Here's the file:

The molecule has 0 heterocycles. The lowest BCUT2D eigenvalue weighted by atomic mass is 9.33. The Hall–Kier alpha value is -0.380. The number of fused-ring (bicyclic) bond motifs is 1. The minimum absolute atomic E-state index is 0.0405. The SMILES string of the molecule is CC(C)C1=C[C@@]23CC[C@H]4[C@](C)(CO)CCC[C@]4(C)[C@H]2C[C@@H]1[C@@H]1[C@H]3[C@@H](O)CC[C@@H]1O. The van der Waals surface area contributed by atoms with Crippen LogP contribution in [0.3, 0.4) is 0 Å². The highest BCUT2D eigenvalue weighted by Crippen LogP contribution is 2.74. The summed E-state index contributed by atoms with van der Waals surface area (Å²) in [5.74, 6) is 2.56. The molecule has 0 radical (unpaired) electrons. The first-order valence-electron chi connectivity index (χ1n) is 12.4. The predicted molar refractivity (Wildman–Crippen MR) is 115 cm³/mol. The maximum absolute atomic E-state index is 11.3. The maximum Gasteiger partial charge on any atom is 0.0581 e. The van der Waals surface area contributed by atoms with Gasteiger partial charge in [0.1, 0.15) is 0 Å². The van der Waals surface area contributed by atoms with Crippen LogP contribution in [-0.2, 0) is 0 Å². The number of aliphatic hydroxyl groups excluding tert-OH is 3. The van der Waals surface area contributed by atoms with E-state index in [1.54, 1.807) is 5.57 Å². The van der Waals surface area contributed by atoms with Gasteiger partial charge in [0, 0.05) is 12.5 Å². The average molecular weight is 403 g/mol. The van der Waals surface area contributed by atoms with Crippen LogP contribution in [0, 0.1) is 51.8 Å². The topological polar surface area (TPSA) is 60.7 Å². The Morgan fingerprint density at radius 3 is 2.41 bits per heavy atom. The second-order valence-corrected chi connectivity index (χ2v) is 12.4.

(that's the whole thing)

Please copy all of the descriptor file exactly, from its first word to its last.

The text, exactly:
The molecule has 0 heterocycles. The lowest BCUT2D eigenvalue weighted by atomic mass is 9.33. The Hall–Kier alpha value is -0.380. The number of fused-ring (bicyclic) bond motifs is 1. The minimum absolute atomic E-state index is 0.0405. The SMILES string of the molecule is CC(C)C1=C[C@@]23CC[C@H]4[C@](C)(CO)CCC[C@]4(C)[C@H]2C[C@@H]1[C@@H]1[C@H]3[C@@H](O)CC[C@@H]1O. The van der Waals surface area contributed by atoms with Crippen LogP contribution in [0.3, 0.4) is 0 Å². The highest BCUT2D eigenvalue weighted by Crippen LogP contribution is 2.74. The summed E-state index contributed by atoms with van der Waals surface area (Å²) in [5.74, 6) is 2.56. The molecule has 0 radical (unpaired) electrons. The first-order valence-electron chi connectivity index (χ1n) is 12.4. The predicted molar refractivity (Wildman–Crippen MR) is 115 cm³/mol. The maximum absolute atomic E-state index is 11.3. The maximum Gasteiger partial charge on any atom is 0.0581 e. The van der Waals surface area contributed by atoms with Gasteiger partial charge in [0.1, 0.15) is 0 Å². The van der Waals surface area contributed by atoms with Crippen LogP contribution in [-0.2, 0) is 0 Å². The number of aliphatic hydroxyl groups excluding tert-OH is 3. The van der Waals surface area contributed by atoms with E-state index in [1.54, 1.807) is 5.57 Å². The van der Waals surface area contributed by atoms with Gasteiger partial charge in [0, 0.05) is 12.5 Å². The average molecular weight is 403 g/mol. The van der Waals surface area contributed by atoms with Crippen LogP contribution in [0, 0.1) is 51.8 Å². The topological polar surface area (TPSA) is 60.7 Å². The Morgan fingerprint density at radius 3 is 2.41 bits per heavy atom. The second-order valence-corrected chi connectivity index (χ2v) is 12.4.